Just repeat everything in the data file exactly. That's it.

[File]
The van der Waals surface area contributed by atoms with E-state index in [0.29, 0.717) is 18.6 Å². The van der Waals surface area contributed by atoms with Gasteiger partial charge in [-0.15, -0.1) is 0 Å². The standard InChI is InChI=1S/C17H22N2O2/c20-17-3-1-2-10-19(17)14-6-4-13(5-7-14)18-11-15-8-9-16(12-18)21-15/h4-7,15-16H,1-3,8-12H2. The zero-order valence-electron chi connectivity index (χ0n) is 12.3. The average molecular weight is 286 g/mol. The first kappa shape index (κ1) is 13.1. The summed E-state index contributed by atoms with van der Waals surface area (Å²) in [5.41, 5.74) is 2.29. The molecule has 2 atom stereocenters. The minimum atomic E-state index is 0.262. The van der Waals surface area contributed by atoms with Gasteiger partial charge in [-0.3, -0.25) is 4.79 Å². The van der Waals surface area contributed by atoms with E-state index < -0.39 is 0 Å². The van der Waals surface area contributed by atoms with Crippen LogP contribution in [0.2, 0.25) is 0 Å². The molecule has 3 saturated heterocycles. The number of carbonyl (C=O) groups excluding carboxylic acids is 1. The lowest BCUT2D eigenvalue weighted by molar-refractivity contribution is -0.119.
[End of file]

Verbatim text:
The van der Waals surface area contributed by atoms with E-state index in [0.29, 0.717) is 18.6 Å². The van der Waals surface area contributed by atoms with Gasteiger partial charge in [-0.15, -0.1) is 0 Å². The standard InChI is InChI=1S/C17H22N2O2/c20-17-3-1-2-10-19(17)14-6-4-13(5-7-14)18-11-15-8-9-16(12-18)21-15/h4-7,15-16H,1-3,8-12H2. The zero-order valence-electron chi connectivity index (χ0n) is 12.3. The average molecular weight is 286 g/mol. The first kappa shape index (κ1) is 13.1. The summed E-state index contributed by atoms with van der Waals surface area (Å²) in [5.41, 5.74) is 2.29. The molecule has 2 atom stereocenters. The minimum atomic E-state index is 0.262. The van der Waals surface area contributed by atoms with Gasteiger partial charge in [-0.3, -0.25) is 4.79 Å². The van der Waals surface area contributed by atoms with E-state index < -0.39 is 0 Å². The van der Waals surface area contributed by atoms with Crippen LogP contribution in [0.2, 0.25) is 0 Å². The molecule has 3 saturated heterocycles. The number of carbonyl (C=O) groups excluding carboxylic acids is 1. The lowest BCUT2D eigenvalue weighted by molar-refractivity contribution is -0.119.